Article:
But Peggy knows.
“I know you get sick of things and you run… but you can come home,” she tells him in one of the key Person to Person phone calls that gave the episode its title.
So either you think that Don has found a home with the wacky hippies and that's why he's smiling, or you figure that the most recent offer of home that Don got was the correct one.
Leonard laments his invisibility and says, “It's like no one cares that I'm gone. They should love me. Maybe they do. But I don't even know what it is. You spend your whole life thinking you're not getting it, people aren't giving it to you. then you realize they're trying, but you don't even realize what 'it' is.”
Well, Don is missed. People care that he's gone. And maybe now he has a brilliant idea, even if we're not saying with absolutely certainty what his brilliant idea was, since it was actually somebody else's brilliant idea in real life and it's not cool for Matt Weiner to directly attribute that brilliant idea to a fictional character.
But we know.
Or we think we know.
So either it's a happy ending that feels hollow or a happy ending that feels cynical. Either he's sold happiness to himself, or he's about to sell happiness to the world. I guess I know which one seems right.
Anyway, I've already tread too much into Sepinwall's territory here and he's working on his own full recap right now.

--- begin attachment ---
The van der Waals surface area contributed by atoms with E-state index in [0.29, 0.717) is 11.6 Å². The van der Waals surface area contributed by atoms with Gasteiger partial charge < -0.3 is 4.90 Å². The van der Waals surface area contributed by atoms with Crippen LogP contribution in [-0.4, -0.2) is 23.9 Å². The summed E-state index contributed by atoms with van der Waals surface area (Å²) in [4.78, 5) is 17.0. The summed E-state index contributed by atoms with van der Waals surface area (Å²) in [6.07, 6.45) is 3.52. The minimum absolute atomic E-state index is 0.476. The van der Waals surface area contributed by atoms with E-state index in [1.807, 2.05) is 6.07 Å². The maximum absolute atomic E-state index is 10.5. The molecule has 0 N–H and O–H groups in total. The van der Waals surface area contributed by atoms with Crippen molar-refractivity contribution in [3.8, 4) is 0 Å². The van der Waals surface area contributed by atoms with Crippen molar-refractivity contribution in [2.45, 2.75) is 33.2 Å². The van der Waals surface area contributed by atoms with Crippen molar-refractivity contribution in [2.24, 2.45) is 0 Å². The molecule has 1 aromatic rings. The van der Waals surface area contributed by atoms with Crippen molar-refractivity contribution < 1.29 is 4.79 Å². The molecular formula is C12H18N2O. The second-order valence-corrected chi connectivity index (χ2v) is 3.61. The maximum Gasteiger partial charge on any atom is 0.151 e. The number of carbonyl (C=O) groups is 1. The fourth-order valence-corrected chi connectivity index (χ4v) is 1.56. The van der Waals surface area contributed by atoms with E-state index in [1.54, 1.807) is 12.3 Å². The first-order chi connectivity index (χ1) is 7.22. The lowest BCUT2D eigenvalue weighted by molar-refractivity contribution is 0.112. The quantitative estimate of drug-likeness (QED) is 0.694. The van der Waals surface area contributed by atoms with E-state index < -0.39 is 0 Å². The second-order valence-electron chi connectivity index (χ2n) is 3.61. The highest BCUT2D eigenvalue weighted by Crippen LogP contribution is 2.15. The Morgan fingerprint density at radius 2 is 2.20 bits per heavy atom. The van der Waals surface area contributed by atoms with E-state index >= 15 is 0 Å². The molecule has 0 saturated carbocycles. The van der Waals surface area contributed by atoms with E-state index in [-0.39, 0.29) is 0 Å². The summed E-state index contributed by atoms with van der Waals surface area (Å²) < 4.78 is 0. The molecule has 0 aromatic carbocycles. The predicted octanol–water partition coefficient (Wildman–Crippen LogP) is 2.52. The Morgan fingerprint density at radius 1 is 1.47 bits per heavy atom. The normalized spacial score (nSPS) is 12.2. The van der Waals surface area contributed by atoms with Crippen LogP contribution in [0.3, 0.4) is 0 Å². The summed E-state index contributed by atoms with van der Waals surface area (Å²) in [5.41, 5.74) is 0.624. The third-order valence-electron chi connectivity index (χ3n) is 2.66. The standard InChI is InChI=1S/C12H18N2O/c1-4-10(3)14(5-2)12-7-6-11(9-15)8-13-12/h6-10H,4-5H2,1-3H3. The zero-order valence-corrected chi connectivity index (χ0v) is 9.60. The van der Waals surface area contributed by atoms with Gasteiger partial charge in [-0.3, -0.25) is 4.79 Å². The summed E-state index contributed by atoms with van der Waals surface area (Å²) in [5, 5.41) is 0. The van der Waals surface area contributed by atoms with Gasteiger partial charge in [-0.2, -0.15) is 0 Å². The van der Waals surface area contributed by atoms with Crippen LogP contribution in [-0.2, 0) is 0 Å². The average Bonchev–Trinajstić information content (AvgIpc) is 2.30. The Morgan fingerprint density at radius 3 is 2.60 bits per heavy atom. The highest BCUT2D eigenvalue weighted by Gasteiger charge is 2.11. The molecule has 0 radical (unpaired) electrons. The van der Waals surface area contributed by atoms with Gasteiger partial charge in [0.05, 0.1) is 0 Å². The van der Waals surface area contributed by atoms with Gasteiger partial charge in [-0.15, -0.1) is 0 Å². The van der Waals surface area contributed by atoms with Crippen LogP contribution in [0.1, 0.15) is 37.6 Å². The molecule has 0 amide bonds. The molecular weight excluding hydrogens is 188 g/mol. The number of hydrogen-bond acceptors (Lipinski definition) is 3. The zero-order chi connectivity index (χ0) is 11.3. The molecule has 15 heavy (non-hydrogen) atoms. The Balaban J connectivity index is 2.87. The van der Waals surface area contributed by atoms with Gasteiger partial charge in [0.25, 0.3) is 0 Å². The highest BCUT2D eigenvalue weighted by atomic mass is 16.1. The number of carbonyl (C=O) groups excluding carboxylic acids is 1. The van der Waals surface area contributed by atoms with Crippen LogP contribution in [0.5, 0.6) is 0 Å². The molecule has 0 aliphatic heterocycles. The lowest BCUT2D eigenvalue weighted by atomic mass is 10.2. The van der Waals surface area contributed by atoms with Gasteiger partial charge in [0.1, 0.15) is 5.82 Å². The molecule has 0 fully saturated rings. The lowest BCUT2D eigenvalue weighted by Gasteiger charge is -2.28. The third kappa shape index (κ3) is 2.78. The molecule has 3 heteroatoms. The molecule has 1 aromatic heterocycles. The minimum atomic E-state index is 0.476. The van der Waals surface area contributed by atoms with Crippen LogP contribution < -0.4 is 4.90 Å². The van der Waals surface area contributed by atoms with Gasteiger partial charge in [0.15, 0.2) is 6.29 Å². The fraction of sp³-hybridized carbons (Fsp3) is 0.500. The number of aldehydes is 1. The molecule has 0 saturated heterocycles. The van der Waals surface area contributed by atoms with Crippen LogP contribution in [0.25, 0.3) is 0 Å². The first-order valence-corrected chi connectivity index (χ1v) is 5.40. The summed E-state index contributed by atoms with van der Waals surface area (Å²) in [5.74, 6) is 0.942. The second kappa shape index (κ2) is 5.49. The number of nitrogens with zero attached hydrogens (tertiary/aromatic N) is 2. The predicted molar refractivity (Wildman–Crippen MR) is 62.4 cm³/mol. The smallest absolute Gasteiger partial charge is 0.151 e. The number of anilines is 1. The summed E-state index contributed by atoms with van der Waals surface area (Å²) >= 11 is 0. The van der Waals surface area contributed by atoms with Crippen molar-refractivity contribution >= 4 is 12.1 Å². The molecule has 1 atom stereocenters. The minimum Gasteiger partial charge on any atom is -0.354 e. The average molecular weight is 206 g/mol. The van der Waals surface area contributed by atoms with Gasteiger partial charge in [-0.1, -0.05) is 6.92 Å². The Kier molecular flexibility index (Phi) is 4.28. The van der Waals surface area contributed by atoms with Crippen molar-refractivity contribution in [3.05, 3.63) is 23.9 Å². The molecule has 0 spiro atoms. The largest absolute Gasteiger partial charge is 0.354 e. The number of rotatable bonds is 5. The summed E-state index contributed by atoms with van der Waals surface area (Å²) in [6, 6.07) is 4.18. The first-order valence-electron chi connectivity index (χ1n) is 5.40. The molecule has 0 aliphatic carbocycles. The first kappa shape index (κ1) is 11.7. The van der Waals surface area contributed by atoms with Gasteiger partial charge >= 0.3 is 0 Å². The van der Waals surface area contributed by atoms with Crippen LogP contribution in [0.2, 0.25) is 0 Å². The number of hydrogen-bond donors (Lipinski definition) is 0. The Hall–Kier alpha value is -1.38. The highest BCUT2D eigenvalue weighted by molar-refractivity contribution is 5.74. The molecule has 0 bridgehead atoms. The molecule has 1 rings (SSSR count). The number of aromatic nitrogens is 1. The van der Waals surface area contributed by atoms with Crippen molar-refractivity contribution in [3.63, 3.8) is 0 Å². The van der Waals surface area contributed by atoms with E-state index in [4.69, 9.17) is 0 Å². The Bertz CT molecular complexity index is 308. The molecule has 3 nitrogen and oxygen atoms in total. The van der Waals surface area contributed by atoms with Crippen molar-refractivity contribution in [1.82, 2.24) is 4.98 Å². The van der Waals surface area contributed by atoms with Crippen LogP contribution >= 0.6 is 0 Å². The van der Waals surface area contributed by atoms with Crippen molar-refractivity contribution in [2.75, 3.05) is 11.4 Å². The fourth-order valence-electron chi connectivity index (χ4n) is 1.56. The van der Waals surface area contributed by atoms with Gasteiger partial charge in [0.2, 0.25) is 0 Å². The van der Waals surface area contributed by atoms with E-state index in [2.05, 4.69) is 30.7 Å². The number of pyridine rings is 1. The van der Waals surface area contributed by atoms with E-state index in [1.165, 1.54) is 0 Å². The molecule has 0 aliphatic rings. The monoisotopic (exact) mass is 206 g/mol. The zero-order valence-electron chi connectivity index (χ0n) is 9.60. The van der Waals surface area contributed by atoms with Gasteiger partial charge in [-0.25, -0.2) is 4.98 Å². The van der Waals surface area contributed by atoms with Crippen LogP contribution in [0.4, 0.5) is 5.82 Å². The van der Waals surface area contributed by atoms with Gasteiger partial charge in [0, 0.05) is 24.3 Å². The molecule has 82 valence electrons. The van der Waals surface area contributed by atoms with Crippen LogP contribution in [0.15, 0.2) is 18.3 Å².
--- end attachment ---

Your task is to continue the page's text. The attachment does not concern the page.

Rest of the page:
So I just wanna nod to some things I loved about Sunday's finale, things that no doubt will be covered in this week's sure-to-be-lengthy all-“Mad Men” finale podcast.
A few of my favorite things:
*** Don Draper was never going to be DB Cooper and Megan was never going to be Sharon Tate and I know there's no such thing as a “wrong” way to watch a TV show, but… The people who insisted that they'd “solved” “Mad Men” were watching it wrong. Yes, there were clues leading us to the Coke ad at the very end and many people wondered if the ad would play a role in the conclusion.
*** For the last time: January Jones is good. You give her good things to do, she does well with them. All the hate that people have conflated for both January Jones and for Betty? Feh. Betty is a complicated character who does lots of things wrong and lots of things right. She's been smart and resourceful and loving at times and she's been stupid and stubborn and obstinate at times. Those seem like human traits and as lovely as the happy last scene between Don and Betty was, the tear-filled finale phone conversation was lovely on its own.
*** And the final phone conversation between Don and Peggy was great. Don was a mentor for Peggy and he often helped her, but he also got in her way and made things difficult for her. But remember in “Shut the Door. Have a Seat” when Don vows that if Peggy goes off on her own, “I will spend the rest of my life trying to hire you.” Peggy's not in position to hire Don back, but she's still in position to try to lure him back in a different way, to lure him back from the edge.